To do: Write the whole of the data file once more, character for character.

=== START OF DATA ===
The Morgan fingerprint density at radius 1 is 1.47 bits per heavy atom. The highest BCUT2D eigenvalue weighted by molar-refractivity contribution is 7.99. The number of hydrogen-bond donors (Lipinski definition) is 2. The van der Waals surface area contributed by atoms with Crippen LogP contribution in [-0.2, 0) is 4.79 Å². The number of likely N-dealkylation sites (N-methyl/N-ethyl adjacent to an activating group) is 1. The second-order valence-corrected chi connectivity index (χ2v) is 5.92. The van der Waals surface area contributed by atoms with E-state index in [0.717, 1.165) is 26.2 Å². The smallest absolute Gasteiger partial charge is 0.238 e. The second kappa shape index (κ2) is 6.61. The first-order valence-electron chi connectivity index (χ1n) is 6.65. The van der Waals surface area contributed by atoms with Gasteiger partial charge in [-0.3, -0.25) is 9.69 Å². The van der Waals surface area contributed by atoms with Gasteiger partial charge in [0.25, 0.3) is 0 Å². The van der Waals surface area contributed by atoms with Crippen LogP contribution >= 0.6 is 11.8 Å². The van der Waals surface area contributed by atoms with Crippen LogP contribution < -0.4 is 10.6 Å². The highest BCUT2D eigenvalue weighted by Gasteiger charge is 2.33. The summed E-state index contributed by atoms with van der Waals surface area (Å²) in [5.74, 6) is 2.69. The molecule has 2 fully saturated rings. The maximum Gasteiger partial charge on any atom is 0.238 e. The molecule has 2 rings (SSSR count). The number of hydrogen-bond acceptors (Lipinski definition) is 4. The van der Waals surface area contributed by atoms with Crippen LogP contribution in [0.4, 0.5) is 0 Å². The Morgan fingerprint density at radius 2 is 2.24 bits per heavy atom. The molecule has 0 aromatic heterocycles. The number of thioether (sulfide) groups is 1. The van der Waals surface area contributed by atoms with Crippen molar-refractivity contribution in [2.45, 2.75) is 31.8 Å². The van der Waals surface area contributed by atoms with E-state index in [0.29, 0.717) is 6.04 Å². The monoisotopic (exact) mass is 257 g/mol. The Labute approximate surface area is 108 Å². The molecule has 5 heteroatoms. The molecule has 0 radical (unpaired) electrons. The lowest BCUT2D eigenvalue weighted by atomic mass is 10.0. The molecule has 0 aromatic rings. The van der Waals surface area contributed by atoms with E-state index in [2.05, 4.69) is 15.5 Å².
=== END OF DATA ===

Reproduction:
The Morgan fingerprint density at radius 1 is 1.47 bits per heavy atom. The highest BCUT2D eigenvalue weighted by molar-refractivity contribution is 7.99. The number of hydrogen-bond donors (Lipinski definition) is 2. The van der Waals surface area contributed by atoms with Crippen LogP contribution in [-0.2, 0) is 4.79 Å². The number of likely N-dealkylation sites (N-methyl/N-ethyl adjacent to an activating group) is 1. The second-order valence-corrected chi connectivity index (χ2v) is 5.92. The van der Waals surface area contributed by atoms with E-state index in [0.717, 1.165) is 26.2 Å². The smallest absolute Gasteiger partial charge is 0.238 e. The second kappa shape index (κ2) is 6.61. The first-order valence-electron chi connectivity index (χ1n) is 6.65. The van der Waals surface area contributed by atoms with Gasteiger partial charge in [-0.3, -0.25) is 9.69 Å². The van der Waals surface area contributed by atoms with Gasteiger partial charge in [0.25, 0.3) is 0 Å². The van der Waals surface area contributed by atoms with Crippen LogP contribution >= 0.6 is 11.8 Å². The van der Waals surface area contributed by atoms with Crippen LogP contribution < -0.4 is 10.6 Å². The highest BCUT2D eigenvalue weighted by Gasteiger charge is 2.33. The summed E-state index contributed by atoms with van der Waals surface area (Å²) in [5.74, 6) is 2.69. The molecule has 2 fully saturated rings. The maximum Gasteiger partial charge on any atom is 0.238 e. The molecule has 2 rings (SSSR count). The number of hydrogen-bond acceptors (Lipinski definition) is 4. The van der Waals surface area contributed by atoms with Crippen LogP contribution in [0.4, 0.5) is 0 Å². The Morgan fingerprint density at radius 2 is 2.24 bits per heavy atom. The molecule has 0 aromatic heterocycles. The number of thioether (sulfide) groups is 1. The van der Waals surface area contributed by atoms with Crippen molar-refractivity contribution in [2.45, 2.75) is 31.8 Å². The van der Waals surface area contributed by atoms with E-state index in [0.29, 0.717) is 6.04 Å². The monoisotopic (exact) mass is 257 g/mol. The Labute approximate surface area is 108 Å². The molecule has 5 heteroatoms. The molecule has 0 radical (unpaired) electrons. The lowest BCUT2D eigenvalue weighted by atomic mass is 10.0. The molecule has 0 aromatic rings. The van der Waals surface area contributed by atoms with E-state index in [2.05, 4.69) is 15.5 Å².